From Testophobe to Testaholic
Posted by Jason Baker on December 7, 2008
I know what you’re saying. “TDD – that’s one of those newfangled programming fads. Who cares?” The answer’s simple: I do and you should.
But you’ve been told that before. Many times. I know this because I was like you once. So I’ll spare you the lectureon why you should become a TDD fanatic and sacrafice three lambs a week to the gods of XP. I can do this because if you give me an hour’s worth of your time, that will happen on its own.
So rather than extol the wonders of TDD, I’m going to teach you how to test testing. Humor me on this. If I’m wrong, I won’t bother you again.
You ever have one of those days that go something like this: *Program crash* “Whoops! Field x is now a member of object y! Let me change that.” *Program crash* “Oh darn, forgot to check for null. Silly me.” *Program crash* “<insert other stupid bug>” ?
Well, here’s what you should try. Make a unit test for that one piece of code that you seem to have so many problems with. You don’t have to spend any time learning any mocking frameworks or unit test suites. Just write a mini-program that will make sure it works. Assuming that you’re into the whole modularity thing, it probably won’t take long (but it may involve some thought).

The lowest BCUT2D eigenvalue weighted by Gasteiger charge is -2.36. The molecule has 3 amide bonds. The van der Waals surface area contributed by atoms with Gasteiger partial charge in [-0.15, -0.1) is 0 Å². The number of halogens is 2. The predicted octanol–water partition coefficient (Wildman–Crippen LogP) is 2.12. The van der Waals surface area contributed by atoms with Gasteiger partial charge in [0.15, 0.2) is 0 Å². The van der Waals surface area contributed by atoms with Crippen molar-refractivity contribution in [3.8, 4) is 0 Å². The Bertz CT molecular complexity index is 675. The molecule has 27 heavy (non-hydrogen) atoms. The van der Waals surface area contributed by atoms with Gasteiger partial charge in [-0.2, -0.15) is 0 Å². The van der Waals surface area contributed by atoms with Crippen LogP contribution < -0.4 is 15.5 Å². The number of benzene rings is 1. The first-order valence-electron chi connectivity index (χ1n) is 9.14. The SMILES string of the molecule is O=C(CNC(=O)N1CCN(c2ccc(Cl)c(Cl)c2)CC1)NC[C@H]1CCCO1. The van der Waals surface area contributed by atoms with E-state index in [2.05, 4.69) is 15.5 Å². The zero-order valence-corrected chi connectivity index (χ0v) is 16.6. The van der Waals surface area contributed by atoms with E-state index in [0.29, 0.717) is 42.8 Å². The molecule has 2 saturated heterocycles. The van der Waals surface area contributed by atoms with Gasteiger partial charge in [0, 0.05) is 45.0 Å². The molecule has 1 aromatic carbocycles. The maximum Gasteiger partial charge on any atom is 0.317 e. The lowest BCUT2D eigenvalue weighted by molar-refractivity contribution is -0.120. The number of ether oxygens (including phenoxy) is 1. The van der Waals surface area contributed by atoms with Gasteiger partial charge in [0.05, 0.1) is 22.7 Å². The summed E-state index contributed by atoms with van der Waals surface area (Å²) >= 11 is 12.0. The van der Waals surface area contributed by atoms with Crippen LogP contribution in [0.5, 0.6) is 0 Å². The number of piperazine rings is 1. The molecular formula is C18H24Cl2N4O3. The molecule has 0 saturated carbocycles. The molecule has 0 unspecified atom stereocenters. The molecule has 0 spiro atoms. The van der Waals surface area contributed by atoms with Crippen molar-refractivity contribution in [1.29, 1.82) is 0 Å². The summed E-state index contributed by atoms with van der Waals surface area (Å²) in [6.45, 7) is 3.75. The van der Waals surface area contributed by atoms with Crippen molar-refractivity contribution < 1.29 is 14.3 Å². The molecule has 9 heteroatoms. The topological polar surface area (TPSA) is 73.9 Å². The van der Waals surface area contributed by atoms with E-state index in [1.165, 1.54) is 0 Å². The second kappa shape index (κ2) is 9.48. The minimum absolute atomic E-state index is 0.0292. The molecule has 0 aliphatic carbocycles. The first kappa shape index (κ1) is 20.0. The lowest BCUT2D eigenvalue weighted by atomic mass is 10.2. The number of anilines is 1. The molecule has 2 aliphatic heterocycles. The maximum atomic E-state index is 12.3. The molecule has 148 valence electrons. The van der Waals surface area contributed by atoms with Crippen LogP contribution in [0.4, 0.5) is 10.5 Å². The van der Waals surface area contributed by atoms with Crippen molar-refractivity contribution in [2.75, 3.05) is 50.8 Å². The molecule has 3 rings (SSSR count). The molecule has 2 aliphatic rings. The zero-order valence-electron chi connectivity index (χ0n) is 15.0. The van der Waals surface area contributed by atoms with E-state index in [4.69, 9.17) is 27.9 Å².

Now that you have that out of the way, run that test every time you compile your code. I guarantee you you’re not going to have problems with it much longer.
And that’s all you have to do to start your journey to being “test infected.” Easy eh? But I already know what’s on your mind now. TDD is more involved than just writing a unit test. And what about this xUnit contraption you keep reading about? All that will fall into place in time.
Eventually, you’ll feel that writing these tests will result in a lot of code duplication. That’s when it’s time for you to learn an xUnit framework. After that, you’ll find that you’re asking yourself “Do I have enough tests?” and “How the heck do I test this?” And that’s when you’ll adopt TDD.
You see, the idea behind TDD is that you write your tests before you write the code. The main benefit isn’t that you get to make sure that your tests aren’t slanted towards working (although that helps). The main advantage is that you will know that you have enough tests because you’ve already planned that up front. And you know your classes will be testable for the same reason.
So, now it’s just up for you to try it out. Don’t say I didn’t warn you though. Chances are, you’ll become test infected just like I did!